It’s been over a month since I last blogged. I needed a break. I needed to process, to reflect on, what I was typing about.
March is Brain Injury Awareness Month so I thought it’s as good a time as any to resume writing again. I’m not gonna lie, having a brain injury sucks but it’s eye-opening too, whether your ready for the swift kick in the ass or not.
I’m reminded of a quote from a film where the main character describes the afterlife, or purgatory: “Everything’s the same [as life] here, just a little worse.” (Zia/Patrick Fugit, Wristcutters: A Love Story, 2006.)
Life went on (business as usual) for most people, after I survived a major stroke, whereas my life, I felt, at the time, all-of-a-sudden . . . stopped. Having a traumatic brain injury, sometimes, feels like my purgatory. When things are good, I’m on cloud nine. When they seem bleak, I feel like I’ve never felt so low.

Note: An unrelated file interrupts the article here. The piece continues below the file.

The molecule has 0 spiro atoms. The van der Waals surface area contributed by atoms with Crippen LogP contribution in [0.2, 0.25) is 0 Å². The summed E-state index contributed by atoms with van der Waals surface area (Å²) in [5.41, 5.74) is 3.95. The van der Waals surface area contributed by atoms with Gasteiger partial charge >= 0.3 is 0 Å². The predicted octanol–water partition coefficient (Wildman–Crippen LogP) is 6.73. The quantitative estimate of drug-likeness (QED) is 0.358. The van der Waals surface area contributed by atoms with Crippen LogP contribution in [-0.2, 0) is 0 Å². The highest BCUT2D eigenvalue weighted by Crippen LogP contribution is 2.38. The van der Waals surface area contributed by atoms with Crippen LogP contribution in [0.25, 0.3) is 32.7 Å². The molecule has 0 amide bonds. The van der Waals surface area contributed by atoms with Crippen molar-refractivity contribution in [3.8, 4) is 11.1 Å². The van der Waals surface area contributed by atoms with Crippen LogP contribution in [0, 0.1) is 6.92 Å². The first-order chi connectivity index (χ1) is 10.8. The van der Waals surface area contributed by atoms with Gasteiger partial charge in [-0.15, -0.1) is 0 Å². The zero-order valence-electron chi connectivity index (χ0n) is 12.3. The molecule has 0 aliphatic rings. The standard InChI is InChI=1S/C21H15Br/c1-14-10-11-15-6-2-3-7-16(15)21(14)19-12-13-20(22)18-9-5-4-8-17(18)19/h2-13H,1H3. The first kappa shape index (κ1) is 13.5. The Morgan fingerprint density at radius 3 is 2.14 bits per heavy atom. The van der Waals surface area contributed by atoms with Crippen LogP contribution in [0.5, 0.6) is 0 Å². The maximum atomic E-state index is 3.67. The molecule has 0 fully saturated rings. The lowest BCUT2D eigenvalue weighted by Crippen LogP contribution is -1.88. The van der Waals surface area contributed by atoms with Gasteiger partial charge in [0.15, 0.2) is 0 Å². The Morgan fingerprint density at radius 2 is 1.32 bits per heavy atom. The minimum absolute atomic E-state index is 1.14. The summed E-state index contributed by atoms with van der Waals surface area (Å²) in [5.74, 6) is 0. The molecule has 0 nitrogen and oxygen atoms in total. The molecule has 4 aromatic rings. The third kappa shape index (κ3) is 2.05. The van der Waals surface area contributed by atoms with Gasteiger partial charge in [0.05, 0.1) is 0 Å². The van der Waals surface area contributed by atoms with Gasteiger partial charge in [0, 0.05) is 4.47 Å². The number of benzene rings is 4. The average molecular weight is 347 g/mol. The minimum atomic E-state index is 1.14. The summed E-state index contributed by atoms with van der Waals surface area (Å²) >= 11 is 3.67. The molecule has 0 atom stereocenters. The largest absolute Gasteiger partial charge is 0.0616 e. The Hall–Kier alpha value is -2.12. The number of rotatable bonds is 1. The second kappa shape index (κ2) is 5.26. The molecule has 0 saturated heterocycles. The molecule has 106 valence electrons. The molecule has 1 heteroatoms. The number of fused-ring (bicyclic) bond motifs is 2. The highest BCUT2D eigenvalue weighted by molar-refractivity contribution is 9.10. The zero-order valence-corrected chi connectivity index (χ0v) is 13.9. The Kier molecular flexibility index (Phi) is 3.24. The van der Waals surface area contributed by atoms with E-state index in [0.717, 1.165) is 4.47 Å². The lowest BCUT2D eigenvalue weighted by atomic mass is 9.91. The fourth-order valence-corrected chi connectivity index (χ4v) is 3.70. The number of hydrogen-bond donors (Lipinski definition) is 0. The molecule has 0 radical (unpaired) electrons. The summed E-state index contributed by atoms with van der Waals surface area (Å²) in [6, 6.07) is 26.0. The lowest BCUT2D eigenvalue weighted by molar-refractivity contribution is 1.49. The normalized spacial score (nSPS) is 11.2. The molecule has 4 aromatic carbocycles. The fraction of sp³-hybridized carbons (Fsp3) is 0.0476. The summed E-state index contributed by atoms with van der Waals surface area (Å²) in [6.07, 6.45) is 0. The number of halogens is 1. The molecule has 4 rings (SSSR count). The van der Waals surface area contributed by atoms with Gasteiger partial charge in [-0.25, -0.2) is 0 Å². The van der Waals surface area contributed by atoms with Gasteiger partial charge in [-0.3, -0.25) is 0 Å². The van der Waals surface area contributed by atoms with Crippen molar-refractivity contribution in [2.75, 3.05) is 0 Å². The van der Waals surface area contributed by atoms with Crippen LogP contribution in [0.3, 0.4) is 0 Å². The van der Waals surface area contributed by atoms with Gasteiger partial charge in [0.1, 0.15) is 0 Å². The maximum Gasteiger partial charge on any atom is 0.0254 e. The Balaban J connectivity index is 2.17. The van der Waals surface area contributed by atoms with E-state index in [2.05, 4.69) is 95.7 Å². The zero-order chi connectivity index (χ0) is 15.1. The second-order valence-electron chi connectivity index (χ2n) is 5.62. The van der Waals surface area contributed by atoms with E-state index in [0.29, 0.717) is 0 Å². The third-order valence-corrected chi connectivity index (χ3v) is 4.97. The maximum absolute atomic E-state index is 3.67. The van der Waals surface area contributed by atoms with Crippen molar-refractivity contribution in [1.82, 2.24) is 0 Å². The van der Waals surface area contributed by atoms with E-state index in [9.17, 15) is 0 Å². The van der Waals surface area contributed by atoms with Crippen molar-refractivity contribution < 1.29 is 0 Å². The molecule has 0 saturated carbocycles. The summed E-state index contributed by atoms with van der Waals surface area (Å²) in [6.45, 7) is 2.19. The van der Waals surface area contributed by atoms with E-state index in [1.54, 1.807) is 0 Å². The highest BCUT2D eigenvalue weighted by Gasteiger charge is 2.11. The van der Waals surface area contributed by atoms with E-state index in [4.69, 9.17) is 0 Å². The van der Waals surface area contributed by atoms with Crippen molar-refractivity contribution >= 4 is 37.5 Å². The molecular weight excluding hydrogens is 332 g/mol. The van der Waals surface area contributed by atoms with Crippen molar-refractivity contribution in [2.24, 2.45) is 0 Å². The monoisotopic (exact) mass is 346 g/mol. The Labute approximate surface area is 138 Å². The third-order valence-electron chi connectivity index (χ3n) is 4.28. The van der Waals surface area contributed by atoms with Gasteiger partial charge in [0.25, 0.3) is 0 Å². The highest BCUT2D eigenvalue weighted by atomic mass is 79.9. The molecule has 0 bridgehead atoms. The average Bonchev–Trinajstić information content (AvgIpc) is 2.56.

“. . . When [things are] good,
[They are] very, very good.
But when [they are] bad, [they are] horrid.”
(The Little Girl With A Curl, “The Real Mother Goose,” 1916.)
These extremes are like a roller-coaster of emotions every day. A year and a half later, I still have trouble not feeling like a burden to those who even WANT to help me. Yeah, I can’t get around as well as I used to, but, then, I think of those who are less fortunate than me. I feel like I have no right complain. I don’t have migraines or suffer from chronic pain. I get frustrated at only having the used of one hand/arm and get embarrassed because of my limp and speech impediment but I still have my wits about me. My memory loss could be a lot worse. When I get tired or lack energy, in general, I, sometimes, can’t help but feel betrayed by my body. I have a lot of resources and people who look out for me and, sometimes, I feel remorse for those in similar situations who have less that me. I’m told all that’s called, “survivor’s guilt.” (http://virginiatech.healthandperformancesolutions.net/Anniversary%20Articles/Survivor%20Guilt%20What%20Long-term%20Survivors%20Don’t%20Talk%20About.pdf, The Brain Tumor Society, 2001-2008.)